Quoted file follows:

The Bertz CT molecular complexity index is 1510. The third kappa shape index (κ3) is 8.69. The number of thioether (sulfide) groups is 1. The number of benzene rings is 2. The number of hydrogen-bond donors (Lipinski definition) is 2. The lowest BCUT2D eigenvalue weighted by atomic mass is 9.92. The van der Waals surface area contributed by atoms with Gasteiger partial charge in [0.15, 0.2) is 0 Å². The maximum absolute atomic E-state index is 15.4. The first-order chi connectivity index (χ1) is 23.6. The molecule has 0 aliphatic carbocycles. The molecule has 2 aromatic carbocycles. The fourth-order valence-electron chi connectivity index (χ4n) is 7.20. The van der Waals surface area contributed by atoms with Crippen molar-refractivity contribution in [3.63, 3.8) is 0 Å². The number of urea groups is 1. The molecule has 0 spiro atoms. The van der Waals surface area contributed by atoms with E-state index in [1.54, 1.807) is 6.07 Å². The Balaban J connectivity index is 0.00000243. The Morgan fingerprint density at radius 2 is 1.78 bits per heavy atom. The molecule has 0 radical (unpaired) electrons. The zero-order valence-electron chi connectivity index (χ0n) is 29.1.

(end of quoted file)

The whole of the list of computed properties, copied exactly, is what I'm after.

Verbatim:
The Bertz CT molecular complexity index is 1510. The third kappa shape index (κ3) is 8.69. The number of thioether (sulfide) groups is 1. The number of benzene rings is 2. The number of hydrogen-bond donors (Lipinski definition) is 2. The lowest BCUT2D eigenvalue weighted by atomic mass is 9.92. The van der Waals surface area contributed by atoms with Gasteiger partial charge in [0.15, 0.2) is 0 Å². The maximum absolute atomic E-state index is 15.4. The first-order chi connectivity index (χ1) is 23.6. The molecule has 0 aliphatic carbocycles. The molecule has 2 aromatic carbocycles. The fourth-order valence-electron chi connectivity index (χ4n) is 7.20. The van der Waals surface area contributed by atoms with Crippen molar-refractivity contribution in [3.63, 3.8) is 0 Å². The number of urea groups is 1. The molecule has 0 spiro atoms. The van der Waals surface area contributed by atoms with E-state index in [1.54, 1.807) is 6.07 Å². The Balaban J connectivity index is 0.00000243. The Morgan fingerprint density at radius 2 is 1.78 bits per heavy atom. The molecule has 0 radical (unpaired) electrons. The zero-order valence-electron chi connectivity index (χ0n) is 29.1.